LIFESTYLE

Getting Back On Track To Fitness After An Injury

Expert advice to help you get #BackOnTrack to fitness

20/07/2016 15:47 | Updated 01 August 2016

When you love exercise, there’s nothing more frustrating - and painful! - than being knocked back by an injury. It’s an experience keen runner Barry knows only too well after he suffered the most common and extremely painful runners’ injury - plantar fasciitis, also known as jogger’s heel.

STEPPING STONE MEDIA

The plantar fascia is a thick band of connective tissue that runs along the underneath of the foot from the heel bone to the toes, and is prone to tearing when your foot is overworked. That tearing results in inflammation and extreme pain.

Barry, who took up running five years ago and completed five half marathons last year, had to stop running for six months to allow his foot to recover. As he says, “It’s heartbreaking when you can’t do something you love doing.”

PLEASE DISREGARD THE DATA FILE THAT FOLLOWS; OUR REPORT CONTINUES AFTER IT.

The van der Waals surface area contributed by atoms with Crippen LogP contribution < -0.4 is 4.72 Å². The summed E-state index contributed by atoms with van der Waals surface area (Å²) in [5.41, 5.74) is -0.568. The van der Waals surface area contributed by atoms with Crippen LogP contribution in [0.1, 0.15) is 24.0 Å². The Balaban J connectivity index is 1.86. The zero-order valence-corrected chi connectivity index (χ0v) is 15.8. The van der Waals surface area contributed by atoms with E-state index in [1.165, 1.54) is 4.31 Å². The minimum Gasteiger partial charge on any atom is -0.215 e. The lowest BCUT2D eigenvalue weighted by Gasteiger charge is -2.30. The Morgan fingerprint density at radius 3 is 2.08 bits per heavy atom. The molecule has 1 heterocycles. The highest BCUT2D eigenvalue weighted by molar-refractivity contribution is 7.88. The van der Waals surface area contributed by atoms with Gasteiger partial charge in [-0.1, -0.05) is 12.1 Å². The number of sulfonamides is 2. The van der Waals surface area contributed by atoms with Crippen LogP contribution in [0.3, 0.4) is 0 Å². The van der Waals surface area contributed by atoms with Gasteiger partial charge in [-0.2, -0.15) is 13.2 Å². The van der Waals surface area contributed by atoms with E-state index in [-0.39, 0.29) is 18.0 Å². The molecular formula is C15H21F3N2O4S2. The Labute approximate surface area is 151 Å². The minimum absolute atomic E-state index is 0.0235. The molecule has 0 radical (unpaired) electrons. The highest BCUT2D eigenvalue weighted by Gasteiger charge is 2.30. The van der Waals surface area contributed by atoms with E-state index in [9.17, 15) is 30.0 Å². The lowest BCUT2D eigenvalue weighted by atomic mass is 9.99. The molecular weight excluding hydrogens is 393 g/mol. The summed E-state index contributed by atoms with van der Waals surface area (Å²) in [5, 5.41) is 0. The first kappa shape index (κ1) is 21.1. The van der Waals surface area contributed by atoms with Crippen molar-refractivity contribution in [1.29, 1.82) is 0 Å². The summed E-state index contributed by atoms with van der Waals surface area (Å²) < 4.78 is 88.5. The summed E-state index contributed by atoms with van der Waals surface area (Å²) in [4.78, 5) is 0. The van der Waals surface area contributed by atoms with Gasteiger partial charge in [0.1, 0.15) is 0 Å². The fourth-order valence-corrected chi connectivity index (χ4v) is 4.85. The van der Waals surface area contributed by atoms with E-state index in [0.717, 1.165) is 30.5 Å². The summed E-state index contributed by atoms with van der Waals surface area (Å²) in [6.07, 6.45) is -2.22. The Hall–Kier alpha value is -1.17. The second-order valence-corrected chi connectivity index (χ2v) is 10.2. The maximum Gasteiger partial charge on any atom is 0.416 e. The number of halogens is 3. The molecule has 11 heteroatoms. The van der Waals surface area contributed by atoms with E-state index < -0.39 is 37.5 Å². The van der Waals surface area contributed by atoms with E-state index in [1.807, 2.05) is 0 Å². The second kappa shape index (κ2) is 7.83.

This video shows Barry “back to square one” and gradually upping his training with the goal of competing in a 10km run in a few weeks’ time, while receiving regular physiotherapy treatment and exercise advice.  

Physiotherapist Penny Porter stresses: “The best advice for someone suffering from an injury is to get treatment early on. The most important thing is not to train through pain.

STEPPING STONE MEDIA

She continues: “It’s really important that people listen to their bodies - and obviously their physiotherapists - and they don’t try and get back to their sport too soon. “

Do that, says Penny, and you risk re-injury.

If you’re recovering from a sporting injury and eager to get back to fitness, her top tips are:

  • Get treatment early on - don’t train through pain
  • Listen to your body, be patient and do your rehabilitation exercises properly
  • Stay motivated and focused by setting yourself early and achievable goal

SEE ALSO:

Getting Back On Track With Fitness Is Easier Than You Think

Getting Back Into The Habit Of Exercise

Getting Back On Track With Fitness When You’re A Parent

Suggest a correction
Comments

CONVERSATIONS